(IntegrityPress.org) – Forty-three-year-old Brandon Dotson was found dead at the Ventress Correctional Facility in Alabama in mid-November on the same day he was to be considered for parole. If that wasn’t disturbing enough, upon receipt of his body, the family retained an independent pathologist to do their own autopsy and discovered that his heart had been removed. His body was also severely decomposed indicating improper handling and storage.
His family is suing the Alabama Department of Corrections and individuals responsible for his care including the warden of the facility. Dotson had served 19 years of a 99-year prison sentence for burglary with a parole violation and was eligible for parole on the day his body was discovered.
The family stated that decomposition was so extreme they could not have an open-casket funeral, and many of his loved ones could not give him a proper farewell, including his daughter and mother who are now plaintiffs in the suit.
The suit accuses all parties involved of failing to perform their required duties. They’re seeking unspecified damages.
The complaint highlights that either the DOC or someone employed by them had removed Dotson’s heart without permission. The lack of his heart makes a proper cause of death difficult to determine. The independent autopsy also noticed there was bruising around his head and neck which indicated blunt force trauma.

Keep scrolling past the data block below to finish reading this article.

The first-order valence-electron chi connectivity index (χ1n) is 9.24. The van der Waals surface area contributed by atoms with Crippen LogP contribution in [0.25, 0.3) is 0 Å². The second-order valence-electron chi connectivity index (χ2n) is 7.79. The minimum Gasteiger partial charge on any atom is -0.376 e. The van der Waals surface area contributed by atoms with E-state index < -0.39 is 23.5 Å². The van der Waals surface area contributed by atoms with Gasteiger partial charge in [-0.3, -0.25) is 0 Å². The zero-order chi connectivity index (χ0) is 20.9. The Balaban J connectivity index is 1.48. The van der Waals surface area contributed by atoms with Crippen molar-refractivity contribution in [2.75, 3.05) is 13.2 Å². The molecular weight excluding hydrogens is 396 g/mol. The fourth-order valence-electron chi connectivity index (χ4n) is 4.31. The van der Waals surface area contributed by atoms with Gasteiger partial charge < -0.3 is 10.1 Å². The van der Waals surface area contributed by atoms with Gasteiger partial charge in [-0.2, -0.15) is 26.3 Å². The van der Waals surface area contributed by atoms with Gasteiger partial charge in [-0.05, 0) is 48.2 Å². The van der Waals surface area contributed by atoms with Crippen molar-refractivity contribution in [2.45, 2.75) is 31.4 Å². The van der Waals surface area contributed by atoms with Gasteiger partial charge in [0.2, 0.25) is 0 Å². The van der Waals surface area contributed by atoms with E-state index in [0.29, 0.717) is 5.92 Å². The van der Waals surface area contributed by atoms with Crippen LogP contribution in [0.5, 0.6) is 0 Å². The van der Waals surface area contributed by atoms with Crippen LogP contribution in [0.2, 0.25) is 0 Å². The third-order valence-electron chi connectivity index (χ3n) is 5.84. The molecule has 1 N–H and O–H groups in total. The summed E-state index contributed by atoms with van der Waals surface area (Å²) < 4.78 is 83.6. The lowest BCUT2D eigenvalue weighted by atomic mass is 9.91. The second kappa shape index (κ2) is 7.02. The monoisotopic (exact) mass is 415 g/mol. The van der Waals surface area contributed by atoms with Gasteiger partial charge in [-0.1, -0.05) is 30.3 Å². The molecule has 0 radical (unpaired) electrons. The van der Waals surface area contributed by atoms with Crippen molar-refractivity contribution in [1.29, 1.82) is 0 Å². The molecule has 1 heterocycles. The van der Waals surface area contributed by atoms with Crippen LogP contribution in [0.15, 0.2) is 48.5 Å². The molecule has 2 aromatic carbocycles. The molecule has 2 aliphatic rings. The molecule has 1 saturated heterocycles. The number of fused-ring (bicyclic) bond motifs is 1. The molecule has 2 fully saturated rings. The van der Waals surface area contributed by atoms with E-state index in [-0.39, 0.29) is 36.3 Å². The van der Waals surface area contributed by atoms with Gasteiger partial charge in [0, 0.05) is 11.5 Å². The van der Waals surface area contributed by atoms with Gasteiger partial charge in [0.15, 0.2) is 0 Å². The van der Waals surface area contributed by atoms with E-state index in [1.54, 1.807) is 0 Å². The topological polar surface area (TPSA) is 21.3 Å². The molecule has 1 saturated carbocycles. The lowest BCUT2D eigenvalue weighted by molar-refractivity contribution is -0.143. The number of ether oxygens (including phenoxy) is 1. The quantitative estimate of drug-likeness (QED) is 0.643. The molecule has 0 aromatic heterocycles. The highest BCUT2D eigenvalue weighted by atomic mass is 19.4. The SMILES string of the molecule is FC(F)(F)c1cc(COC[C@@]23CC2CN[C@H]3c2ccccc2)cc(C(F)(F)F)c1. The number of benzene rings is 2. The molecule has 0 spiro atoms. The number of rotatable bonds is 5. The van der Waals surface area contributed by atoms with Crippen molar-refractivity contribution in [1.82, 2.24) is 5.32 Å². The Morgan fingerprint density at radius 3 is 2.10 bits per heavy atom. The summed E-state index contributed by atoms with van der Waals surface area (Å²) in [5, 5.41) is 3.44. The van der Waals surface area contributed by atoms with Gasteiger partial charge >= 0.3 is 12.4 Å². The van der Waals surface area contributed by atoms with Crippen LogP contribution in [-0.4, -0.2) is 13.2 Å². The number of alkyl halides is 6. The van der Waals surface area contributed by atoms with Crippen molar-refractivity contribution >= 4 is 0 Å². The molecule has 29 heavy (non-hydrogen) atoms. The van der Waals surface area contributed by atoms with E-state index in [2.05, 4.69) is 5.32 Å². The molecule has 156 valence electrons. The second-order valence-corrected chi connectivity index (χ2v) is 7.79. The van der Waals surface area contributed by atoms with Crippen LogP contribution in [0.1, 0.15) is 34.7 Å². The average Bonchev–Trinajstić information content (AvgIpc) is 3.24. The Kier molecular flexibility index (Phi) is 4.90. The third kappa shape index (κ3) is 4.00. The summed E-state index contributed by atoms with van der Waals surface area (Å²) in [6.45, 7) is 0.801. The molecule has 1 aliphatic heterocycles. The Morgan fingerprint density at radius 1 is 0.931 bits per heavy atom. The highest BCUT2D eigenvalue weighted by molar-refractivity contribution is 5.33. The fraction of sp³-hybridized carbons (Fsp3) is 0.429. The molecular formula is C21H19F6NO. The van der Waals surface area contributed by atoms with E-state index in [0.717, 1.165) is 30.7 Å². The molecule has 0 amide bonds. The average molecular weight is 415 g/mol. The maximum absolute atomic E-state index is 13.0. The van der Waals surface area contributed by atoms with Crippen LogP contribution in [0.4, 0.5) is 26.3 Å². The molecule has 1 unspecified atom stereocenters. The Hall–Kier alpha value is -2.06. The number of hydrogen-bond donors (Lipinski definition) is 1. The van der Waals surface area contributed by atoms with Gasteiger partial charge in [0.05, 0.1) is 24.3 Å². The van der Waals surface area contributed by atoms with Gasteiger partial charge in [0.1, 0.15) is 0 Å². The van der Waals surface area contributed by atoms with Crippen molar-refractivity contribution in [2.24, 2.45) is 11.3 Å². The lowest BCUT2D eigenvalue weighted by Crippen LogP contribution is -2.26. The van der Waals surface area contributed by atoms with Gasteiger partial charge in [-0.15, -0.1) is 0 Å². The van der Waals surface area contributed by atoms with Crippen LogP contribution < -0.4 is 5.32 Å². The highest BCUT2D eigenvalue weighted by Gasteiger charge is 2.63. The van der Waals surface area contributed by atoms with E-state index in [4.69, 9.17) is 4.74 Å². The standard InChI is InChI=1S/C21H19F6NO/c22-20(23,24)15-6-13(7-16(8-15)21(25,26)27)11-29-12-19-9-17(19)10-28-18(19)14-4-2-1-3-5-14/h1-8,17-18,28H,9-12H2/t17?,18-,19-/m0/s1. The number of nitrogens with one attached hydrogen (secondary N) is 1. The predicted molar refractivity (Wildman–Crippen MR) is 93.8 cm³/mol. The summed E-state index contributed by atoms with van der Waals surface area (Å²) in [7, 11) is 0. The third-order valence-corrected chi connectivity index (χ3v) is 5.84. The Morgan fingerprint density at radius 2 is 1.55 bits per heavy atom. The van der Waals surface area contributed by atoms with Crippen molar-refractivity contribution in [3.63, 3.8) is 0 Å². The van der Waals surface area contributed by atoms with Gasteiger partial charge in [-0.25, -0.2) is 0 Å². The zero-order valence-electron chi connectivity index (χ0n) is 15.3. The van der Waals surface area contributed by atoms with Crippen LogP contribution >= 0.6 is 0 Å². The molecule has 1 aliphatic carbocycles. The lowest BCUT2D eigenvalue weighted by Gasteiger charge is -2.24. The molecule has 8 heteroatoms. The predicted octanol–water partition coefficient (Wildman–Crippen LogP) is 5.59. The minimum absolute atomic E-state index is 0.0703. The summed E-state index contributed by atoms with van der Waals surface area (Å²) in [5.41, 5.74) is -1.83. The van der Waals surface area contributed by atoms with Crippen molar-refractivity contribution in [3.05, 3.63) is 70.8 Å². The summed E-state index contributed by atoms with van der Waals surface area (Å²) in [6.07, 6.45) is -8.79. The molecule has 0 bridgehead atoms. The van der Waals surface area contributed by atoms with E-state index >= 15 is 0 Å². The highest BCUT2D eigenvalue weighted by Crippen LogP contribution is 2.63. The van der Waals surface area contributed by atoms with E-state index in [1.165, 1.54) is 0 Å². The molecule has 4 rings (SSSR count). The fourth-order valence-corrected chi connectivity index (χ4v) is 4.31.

The complaint alleges that the removal of the heart constitutes intentional or reckless mishandling of evidence which impeded their independent investigation to determine the cause of death. The family suspects it may have been given or sold to the Birmingham Heersink School of Medicine for research or educational purposes.
The complaint highlighted how the family sought the return of the body for days, filing the appropriate paperwork immediately. It wasn’t released until five days after Dotson’s death, sans heart and decomposing. His mother said that when she finally got to see his remains he was unrecognizable suggesting he barely looked human.
Dotson alleged that another inmate was targeting him and he complained about it in the days prior to his death, according to the suit. Dotson’s brother also reported that the warden “expressed surprise” when he requested the body. The warden said at the time that many families don’t collect the remains of inmates who die in jail.
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